Parenthood changes with time

by Ferrell Foster on January 18, 2017 in CLC

It hardly required a thought; it was more an impulse. I grasped the upper arm of my adult daughter, stopped her, and led her backward a step.

We had been in the midst of fevered conversation as only a parent and usually-away-at-college child can be. We walked through an H-E-B parking lot where even at night people zip and zag. The bright white backup lights of a large SUV came on as we approached its rear bumper.

Earlier in the day, a friend had asked prayer for a young woman run over by a SUV backing up in a parking lot.

A parent takes a lifetime of learning and continued learning and turns it into care for a child. In this case, an email prayer request turned into parental care when I took my daughter’s arm and led her backward.

Thirty-five years ago, I became a parent. I read books on parenting before becoming one, but my main source of preparation had been the examples of my own parents. Trese, my wife, brought a different set of experiences to the process to double our preparation as a couple.

Parenthood had been the primary life goal for each of us. We jumped in. And once you jump in, you stay in, even when your “child” is an adult fully capable of taking care of herself or himself.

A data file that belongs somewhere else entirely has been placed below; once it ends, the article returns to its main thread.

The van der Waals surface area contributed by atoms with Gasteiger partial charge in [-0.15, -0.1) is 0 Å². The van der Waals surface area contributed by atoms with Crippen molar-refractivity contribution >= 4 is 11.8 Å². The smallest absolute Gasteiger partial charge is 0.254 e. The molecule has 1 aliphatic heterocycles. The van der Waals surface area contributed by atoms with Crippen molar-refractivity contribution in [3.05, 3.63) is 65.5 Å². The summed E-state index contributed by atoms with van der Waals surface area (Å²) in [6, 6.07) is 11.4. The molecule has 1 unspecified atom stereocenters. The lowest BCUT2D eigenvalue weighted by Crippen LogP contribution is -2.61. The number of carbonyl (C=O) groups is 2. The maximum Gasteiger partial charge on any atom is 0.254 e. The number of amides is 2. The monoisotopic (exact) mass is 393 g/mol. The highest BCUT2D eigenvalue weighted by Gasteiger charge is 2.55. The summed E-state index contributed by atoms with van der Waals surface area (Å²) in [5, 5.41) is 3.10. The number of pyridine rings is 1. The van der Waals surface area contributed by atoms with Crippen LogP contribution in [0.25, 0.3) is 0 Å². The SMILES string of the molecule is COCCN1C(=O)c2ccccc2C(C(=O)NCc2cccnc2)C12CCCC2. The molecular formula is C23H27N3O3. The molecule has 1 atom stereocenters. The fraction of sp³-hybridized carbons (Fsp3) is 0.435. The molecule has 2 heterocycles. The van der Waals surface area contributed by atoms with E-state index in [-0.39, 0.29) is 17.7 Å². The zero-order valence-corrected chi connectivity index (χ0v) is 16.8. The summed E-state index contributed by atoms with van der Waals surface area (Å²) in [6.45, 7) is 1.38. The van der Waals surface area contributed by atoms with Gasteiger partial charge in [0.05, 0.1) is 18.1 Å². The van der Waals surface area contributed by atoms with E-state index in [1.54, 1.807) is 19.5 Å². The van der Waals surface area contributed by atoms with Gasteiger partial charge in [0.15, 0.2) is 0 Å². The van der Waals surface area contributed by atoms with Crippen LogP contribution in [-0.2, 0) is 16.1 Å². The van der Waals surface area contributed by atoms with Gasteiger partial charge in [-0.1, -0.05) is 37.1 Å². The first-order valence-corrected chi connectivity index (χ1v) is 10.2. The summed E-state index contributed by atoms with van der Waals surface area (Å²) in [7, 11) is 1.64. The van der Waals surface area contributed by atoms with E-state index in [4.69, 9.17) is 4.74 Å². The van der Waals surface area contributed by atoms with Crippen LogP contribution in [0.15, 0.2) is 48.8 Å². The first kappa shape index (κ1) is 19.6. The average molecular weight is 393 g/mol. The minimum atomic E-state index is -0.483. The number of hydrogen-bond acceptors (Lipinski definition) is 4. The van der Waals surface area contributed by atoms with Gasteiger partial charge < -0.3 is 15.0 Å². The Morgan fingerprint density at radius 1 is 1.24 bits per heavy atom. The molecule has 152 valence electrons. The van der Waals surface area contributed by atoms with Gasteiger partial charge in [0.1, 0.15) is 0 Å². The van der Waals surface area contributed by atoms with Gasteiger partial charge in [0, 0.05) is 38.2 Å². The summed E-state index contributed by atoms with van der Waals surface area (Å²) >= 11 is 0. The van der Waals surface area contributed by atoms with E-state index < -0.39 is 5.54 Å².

The thing I miss most about the early years is the ability to hold a child fully within my arms, close to my chest, snuggled up tight. The holding, over time, becomes less complete, less all encompassing.

Some parents have trouble letting go. They’re called helicopter parents by college officials. But it’s best to let go. We let go gradually through the years, it being an almost imperceptible change.

Then one day you are reaching out to take your daughter’s arm in a parking lot. You wouldn’t have to reach out if she were still a child, but she’s not, and that is good. She can walk and run and work and play on our own. She doesn’t need you like before, but she still can benefit from your presence, your care, your watchfulness.

And then a day will come when she reaches out to take your arm and draw you away from danger and trouble and suffering. And there may even come a day when she holds you close, just like you did her decades before.

Parenting is such a loving process of care and being cared for. If you’re not a parent, you can be there for others and they can be there for you. There are plenty of people who need hugs and hand-holding and shoulders to lean upon.

Jesus became flesh and dwelt among us so God could touch us, literally touch us. And now we can be Jesus to others. And today I am especially grateful that my children, who are no longer children, are in my life to embody the love and care and touch of Jesus.

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